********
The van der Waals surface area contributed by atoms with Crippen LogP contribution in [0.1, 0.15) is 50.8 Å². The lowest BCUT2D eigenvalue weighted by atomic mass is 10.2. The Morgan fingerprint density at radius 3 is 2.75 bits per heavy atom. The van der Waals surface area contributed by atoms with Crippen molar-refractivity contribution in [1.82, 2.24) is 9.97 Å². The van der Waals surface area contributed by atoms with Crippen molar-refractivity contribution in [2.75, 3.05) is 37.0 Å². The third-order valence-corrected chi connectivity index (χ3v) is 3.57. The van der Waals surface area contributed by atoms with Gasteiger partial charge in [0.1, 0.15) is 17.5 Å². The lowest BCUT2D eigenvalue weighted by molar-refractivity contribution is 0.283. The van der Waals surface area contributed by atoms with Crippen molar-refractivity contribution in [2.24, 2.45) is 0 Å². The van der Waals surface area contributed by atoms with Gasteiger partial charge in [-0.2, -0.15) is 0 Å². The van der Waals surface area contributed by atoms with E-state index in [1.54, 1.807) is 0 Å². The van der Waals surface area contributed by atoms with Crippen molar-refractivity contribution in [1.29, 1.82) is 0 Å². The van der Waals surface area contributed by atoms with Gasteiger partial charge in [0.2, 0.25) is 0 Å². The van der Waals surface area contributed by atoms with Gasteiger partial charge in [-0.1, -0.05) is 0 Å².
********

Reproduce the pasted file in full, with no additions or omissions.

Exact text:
The van der Waals surface area contributed by atoms with Crippen LogP contribution in [0.1, 0.15) is 50.8 Å². The lowest BCUT2D eigenvalue weighted by atomic mass is 10.2. The Morgan fingerprint density at radius 3 is 2.75 bits per heavy atom. The van der Waals surface area contributed by atoms with Crippen molar-refractivity contribution in [1.82, 2.24) is 9.97 Å². The van der Waals surface area contributed by atoms with Crippen molar-refractivity contribution in [2.75, 3.05) is 37.0 Å². The third-order valence-corrected chi connectivity index (χ3v) is 3.57. The van der Waals surface area contributed by atoms with Gasteiger partial charge in [0.1, 0.15) is 17.5 Å². The lowest BCUT2D eigenvalue weighted by molar-refractivity contribution is 0.283. The van der Waals surface area contributed by atoms with Crippen molar-refractivity contribution in [2.24, 2.45) is 0 Å². The van der Waals surface area contributed by atoms with Gasteiger partial charge in [-0.2, -0.15) is 0 Å². The van der Waals surface area contributed by atoms with E-state index in [1.54, 1.807) is 0 Å². The van der Waals surface area contributed by atoms with Crippen molar-refractivity contribution in [1.29, 1.82) is 0 Å². The van der Waals surface area contributed by atoms with Gasteiger partial charge in [0.2, 0.25) is 0 Å². The van der Waals surface area contributed by atoms with Gasteiger partial charge in [-0.1, -0.05) is 0 Å².